The Undead and Theology

Wipf and Stock Publishers
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The academy and pop culture alike recognize the great symbolic and teaching value of the undead, whether vampires, zombies, or other undead or living-dead creatures. This has been explored variously from critiques of consumerism and racism, through explorations of gender and sexuality, to consideration of the breakdown of the nuclear family. Most academic examinations of the undead have been undertaken from the perspectives of philosophy and political theory, but another important avenue of exploration comes through theology. Through the vampire, the zombie, the Golem, and Cenobites, contributors address a variety of theological issues by way of critical reflection on the divine and the sacred in popular culture through film, television, graphic novels, and literature.
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About the author

Kim Paffenroth is Professor of Religious Studies at Iona College. He has written numerous books on the Bible, theology, and the intersection of Christianity with popular culture, as well as several horror novels. John W. Morehead works in religion and popular culture. He has contributed essays to various works on horror, science fiction, and religion in popular culture.
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Additional Information

Publisher
Wipf and Stock Publishers
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Published on
Sep 21, 2012
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Pages
296
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ISBN
9781610978750
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Best For
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Language
English
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Genres
Religion / General
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Content Protection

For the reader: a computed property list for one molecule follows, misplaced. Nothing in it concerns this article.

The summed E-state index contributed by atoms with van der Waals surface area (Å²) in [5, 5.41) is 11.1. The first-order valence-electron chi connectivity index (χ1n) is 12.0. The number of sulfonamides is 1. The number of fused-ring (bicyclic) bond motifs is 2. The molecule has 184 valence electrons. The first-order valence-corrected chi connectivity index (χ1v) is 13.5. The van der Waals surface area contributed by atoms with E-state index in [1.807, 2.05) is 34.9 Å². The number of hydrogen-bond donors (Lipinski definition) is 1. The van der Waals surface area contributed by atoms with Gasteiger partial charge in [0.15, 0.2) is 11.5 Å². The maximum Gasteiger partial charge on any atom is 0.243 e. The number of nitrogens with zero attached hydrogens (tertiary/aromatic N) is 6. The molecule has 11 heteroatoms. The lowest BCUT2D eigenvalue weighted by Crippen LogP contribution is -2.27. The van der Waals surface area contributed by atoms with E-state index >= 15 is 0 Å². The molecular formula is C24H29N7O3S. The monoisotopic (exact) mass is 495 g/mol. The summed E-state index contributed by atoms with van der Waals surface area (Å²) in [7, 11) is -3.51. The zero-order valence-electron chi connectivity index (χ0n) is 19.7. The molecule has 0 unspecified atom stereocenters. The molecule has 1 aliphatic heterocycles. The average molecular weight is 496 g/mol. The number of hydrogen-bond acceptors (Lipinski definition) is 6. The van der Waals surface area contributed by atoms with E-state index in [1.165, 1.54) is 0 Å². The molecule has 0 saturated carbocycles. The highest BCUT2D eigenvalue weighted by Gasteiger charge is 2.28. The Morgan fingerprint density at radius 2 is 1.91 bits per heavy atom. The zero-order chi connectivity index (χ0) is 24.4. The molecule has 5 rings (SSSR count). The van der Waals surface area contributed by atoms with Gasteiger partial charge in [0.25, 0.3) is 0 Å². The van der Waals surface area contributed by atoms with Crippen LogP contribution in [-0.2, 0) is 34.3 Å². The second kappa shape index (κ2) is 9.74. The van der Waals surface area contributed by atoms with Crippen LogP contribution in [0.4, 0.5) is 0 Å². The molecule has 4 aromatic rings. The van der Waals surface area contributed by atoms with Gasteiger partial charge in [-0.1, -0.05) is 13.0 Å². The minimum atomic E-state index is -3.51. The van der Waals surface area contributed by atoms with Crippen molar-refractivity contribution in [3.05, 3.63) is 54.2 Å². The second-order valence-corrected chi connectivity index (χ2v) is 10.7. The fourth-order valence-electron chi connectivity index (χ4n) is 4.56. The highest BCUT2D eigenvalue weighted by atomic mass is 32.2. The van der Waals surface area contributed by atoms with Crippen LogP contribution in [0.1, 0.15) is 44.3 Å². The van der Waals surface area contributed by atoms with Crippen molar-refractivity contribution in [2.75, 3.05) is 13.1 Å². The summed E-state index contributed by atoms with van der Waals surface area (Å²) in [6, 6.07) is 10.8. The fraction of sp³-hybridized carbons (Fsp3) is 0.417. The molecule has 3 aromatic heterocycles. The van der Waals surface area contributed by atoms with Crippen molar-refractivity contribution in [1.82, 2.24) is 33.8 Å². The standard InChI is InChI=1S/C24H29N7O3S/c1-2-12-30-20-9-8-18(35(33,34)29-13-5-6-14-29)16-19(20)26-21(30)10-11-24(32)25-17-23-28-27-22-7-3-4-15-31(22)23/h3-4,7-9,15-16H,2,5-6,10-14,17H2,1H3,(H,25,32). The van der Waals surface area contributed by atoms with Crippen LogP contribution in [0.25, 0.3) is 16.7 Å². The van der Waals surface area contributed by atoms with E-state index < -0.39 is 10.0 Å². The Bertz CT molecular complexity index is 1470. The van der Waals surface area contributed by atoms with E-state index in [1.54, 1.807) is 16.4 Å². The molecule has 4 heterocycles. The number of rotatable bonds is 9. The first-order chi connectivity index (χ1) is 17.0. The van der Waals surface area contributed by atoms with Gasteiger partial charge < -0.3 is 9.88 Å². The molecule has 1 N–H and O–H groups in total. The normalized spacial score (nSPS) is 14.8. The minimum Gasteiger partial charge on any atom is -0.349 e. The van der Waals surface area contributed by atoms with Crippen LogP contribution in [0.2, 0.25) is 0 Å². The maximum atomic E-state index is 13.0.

This content is DRM protected.
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Eligible for Family Library

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A Nightmare on Elm Street. Halloween. Night of the Living Dead. These films have been indelibly stamped on moviegoers’ psyches and are now considered seminal works of horror. Guiding readers along the twisted paths between audience, auteur, and cultural history, author Kendall R. Phillips reveals the macabre visions of these films’ directors in Dark Directions: Romero, Craven, Carpenter, and the Modern Horror Film.

Phillips begins by analyzing the works of George Romero, focusing on how the body is used cinematically to reflect the duality between society and chaos, concluding that the unconstrained bodies of the Living Dead films act as a critical intervention into social norms. Phillips then explores the shadowy worlds of director Wes Craven. In his study of the films The Serpent and the Rainbow, Deadly Friend, Swamp Thing, Red Eye, and Shocker, Phillips reveals Craven’s vision of technology as inherently dangerous in its ability to cross the gossamer thresholds of the gothic. Finally, the volume traverses the desolate frontiers of iconic director John Carpenter. Through an exploration of such works as Halloween, The Fog, and In the Mouth of Madness, Phillips delves into the director’s representations of boundaries—and the haunting consequences for those who cross them.

The first volume ever to address these three artists together, Dark Directions is a spine-tingling and thought-provoking study of the horror genre. In analyzing the individual works of Romero, Craven, and Carpenter, Phillips illuminates some of the darkest minds in horror cinema.

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